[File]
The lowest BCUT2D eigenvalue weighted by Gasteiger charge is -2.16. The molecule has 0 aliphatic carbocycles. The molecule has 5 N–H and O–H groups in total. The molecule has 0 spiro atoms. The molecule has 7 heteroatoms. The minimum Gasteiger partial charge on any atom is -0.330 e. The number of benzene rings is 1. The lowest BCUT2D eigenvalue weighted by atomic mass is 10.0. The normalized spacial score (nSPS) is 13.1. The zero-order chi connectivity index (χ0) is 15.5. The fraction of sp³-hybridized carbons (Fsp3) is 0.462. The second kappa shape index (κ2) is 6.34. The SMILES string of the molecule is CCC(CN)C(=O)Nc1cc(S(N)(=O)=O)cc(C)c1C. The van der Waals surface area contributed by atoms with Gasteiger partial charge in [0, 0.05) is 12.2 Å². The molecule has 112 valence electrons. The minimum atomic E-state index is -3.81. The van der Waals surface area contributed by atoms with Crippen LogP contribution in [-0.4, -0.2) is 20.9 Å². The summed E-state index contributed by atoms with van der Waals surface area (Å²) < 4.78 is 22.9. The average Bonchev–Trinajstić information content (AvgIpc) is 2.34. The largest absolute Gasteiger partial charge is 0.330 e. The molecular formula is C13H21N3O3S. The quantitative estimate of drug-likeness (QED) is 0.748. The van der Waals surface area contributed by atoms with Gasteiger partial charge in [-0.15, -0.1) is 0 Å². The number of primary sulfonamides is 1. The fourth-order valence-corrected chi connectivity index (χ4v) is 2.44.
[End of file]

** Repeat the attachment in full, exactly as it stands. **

The lowest BCUT2D eigenvalue weighted by Gasteiger charge is -2.16. The molecule has 0 aliphatic carbocycles. The molecule has 5 N–H and O–H groups in total. The molecule has 0 spiro atoms. The molecule has 7 heteroatoms. The minimum Gasteiger partial charge on any atom is -0.330 e. The number of benzene rings is 1. The lowest BCUT2D eigenvalue weighted by atomic mass is 10.0. The normalized spacial score (nSPS) is 13.1. The zero-order chi connectivity index (χ0) is 15.5. The fraction of sp³-hybridized carbons (Fsp3) is 0.462. The second kappa shape index (κ2) is 6.34. The SMILES string of the molecule is CCC(CN)C(=O)Nc1cc(S(N)(=O)=O)cc(C)c1C. The van der Waals surface area contributed by atoms with Gasteiger partial charge in [0, 0.05) is 12.2 Å². The molecule has 112 valence electrons. The minimum atomic E-state index is -3.81. The van der Waals surface area contributed by atoms with Crippen LogP contribution in [-0.4, -0.2) is 20.9 Å². The summed E-state index contributed by atoms with van der Waals surface area (Å²) < 4.78 is 22.9. The average Bonchev–Trinajstić information content (AvgIpc) is 2.34. The largest absolute Gasteiger partial charge is 0.330 e. The molecular formula is C13H21N3O3S. The quantitative estimate of drug-likeness (QED) is 0.748. The van der Waals surface area contributed by atoms with Gasteiger partial charge in [-0.15, -0.1) is 0 Å². The number of primary sulfonamides is 1. The fourth-order valence-corrected chi connectivity index (χ4v) is 2.44.